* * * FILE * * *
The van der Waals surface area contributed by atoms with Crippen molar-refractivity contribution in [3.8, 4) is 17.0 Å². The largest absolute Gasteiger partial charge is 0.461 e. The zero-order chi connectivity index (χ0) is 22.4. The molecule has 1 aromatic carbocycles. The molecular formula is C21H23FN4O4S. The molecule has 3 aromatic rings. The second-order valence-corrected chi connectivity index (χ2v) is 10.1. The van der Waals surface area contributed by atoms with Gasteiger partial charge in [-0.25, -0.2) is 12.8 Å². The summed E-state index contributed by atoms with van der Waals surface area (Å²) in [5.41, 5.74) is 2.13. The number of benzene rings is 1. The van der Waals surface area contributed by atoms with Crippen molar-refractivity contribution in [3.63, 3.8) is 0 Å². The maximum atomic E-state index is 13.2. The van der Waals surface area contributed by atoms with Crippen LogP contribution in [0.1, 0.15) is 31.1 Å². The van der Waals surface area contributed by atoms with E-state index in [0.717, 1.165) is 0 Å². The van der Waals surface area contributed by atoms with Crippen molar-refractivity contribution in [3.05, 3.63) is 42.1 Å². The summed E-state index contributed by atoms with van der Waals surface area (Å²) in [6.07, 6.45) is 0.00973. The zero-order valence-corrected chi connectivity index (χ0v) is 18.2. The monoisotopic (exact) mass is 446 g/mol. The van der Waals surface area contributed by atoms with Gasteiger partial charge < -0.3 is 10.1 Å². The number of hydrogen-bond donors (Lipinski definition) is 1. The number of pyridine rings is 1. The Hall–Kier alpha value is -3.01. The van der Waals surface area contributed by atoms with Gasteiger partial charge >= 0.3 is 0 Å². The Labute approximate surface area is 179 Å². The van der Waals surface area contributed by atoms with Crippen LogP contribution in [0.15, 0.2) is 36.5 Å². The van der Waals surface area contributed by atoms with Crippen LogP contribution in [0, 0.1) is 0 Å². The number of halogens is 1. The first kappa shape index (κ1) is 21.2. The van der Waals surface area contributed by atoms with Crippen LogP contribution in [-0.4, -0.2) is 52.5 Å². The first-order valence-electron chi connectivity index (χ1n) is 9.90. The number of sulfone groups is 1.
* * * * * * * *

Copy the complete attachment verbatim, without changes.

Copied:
The van der Waals surface area contributed by atoms with Crippen molar-refractivity contribution in [3.8, 4) is 17.0 Å². The largest absolute Gasteiger partial charge is 0.461 e. The zero-order chi connectivity index (χ0) is 22.4. The molecule has 1 aromatic carbocycles. The molecular formula is C21H23FN4O4S. The molecule has 3 aromatic rings. The second-order valence-corrected chi connectivity index (χ2v) is 10.1. The van der Waals surface area contributed by atoms with Gasteiger partial charge in [-0.25, -0.2) is 12.8 Å². The summed E-state index contributed by atoms with van der Waals surface area (Å²) in [5.41, 5.74) is 2.13. The number of benzene rings is 1. The van der Waals surface area contributed by atoms with Crippen molar-refractivity contribution in [3.63, 3.8) is 0 Å². The maximum atomic E-state index is 13.2. The van der Waals surface area contributed by atoms with Crippen LogP contribution in [0.1, 0.15) is 31.1 Å². The van der Waals surface area contributed by atoms with E-state index in [0.717, 1.165) is 0 Å². The van der Waals surface area contributed by atoms with Crippen molar-refractivity contribution in [3.05, 3.63) is 42.1 Å². The summed E-state index contributed by atoms with van der Waals surface area (Å²) in [6.07, 6.45) is 0.00973. The zero-order valence-corrected chi connectivity index (χ0v) is 18.2. The monoisotopic (exact) mass is 446 g/mol. The van der Waals surface area contributed by atoms with Gasteiger partial charge < -0.3 is 10.1 Å². The number of hydrogen-bond donors (Lipinski definition) is 1. The number of pyridine rings is 1. The Hall–Kier alpha value is -3.01. The van der Waals surface area contributed by atoms with Gasteiger partial charge >= 0.3 is 0 Å². The Labute approximate surface area is 179 Å². The van der Waals surface area contributed by atoms with Crippen LogP contribution in [0.15, 0.2) is 36.5 Å². The van der Waals surface area contributed by atoms with Crippen LogP contribution in [0, 0.1) is 0 Å². The number of halogens is 1. The first kappa shape index (κ1) is 21.2. The van der Waals surface area contributed by atoms with Crippen LogP contribution in [-0.4, -0.2) is 52.5 Å². The first-order valence-electron chi connectivity index (χ1n) is 9.90. The number of sulfone groups is 1.